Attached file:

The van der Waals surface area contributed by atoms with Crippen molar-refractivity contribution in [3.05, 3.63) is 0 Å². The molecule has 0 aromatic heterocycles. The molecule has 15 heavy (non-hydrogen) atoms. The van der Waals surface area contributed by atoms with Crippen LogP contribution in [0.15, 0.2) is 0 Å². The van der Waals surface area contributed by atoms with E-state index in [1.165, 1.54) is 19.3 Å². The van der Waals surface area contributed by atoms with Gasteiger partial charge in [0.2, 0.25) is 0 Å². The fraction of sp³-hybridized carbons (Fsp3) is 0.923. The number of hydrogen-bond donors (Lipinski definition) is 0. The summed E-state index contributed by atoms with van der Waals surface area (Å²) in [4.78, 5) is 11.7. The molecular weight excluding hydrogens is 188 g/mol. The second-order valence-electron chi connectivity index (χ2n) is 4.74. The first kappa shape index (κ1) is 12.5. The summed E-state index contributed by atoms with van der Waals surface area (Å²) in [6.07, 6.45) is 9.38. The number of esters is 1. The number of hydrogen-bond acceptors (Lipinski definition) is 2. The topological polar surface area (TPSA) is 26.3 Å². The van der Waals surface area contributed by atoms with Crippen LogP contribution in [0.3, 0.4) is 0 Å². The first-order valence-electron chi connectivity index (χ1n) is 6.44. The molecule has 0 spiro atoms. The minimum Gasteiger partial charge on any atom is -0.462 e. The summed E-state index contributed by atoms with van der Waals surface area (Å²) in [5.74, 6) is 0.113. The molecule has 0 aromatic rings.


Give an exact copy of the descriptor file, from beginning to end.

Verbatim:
The van der Waals surface area contributed by atoms with Crippen molar-refractivity contribution in [3.05, 3.63) is 0 Å². The molecule has 0 aromatic heterocycles. The molecule has 15 heavy (non-hydrogen) atoms. The van der Waals surface area contributed by atoms with Crippen LogP contribution in [0.15, 0.2) is 0 Å². The van der Waals surface area contributed by atoms with E-state index in [1.165, 1.54) is 19.3 Å². The van der Waals surface area contributed by atoms with Gasteiger partial charge in [0.2, 0.25) is 0 Å². The fraction of sp³-hybridized carbons (Fsp3) is 0.923. The number of hydrogen-bond donors (Lipinski definition) is 0. The summed E-state index contributed by atoms with van der Waals surface area (Å²) in [4.78, 5) is 11.7. The molecular weight excluding hydrogens is 188 g/mol. The second-order valence-electron chi connectivity index (χ2n) is 4.74. The first kappa shape index (κ1) is 12.5. The summed E-state index contributed by atoms with van der Waals surface area (Å²) in [6.07, 6.45) is 9.38. The number of esters is 1. The number of hydrogen-bond acceptors (Lipinski definition) is 2. The topological polar surface area (TPSA) is 26.3 Å². The van der Waals surface area contributed by atoms with Crippen LogP contribution in [0.3, 0.4) is 0 Å². The first-order valence-electron chi connectivity index (χ1n) is 6.44. The molecule has 0 spiro atoms. The minimum Gasteiger partial charge on any atom is -0.462 e. The summed E-state index contributed by atoms with van der Waals surface area (Å²) in [5.74, 6) is 0.113. The molecule has 0 aromatic rings.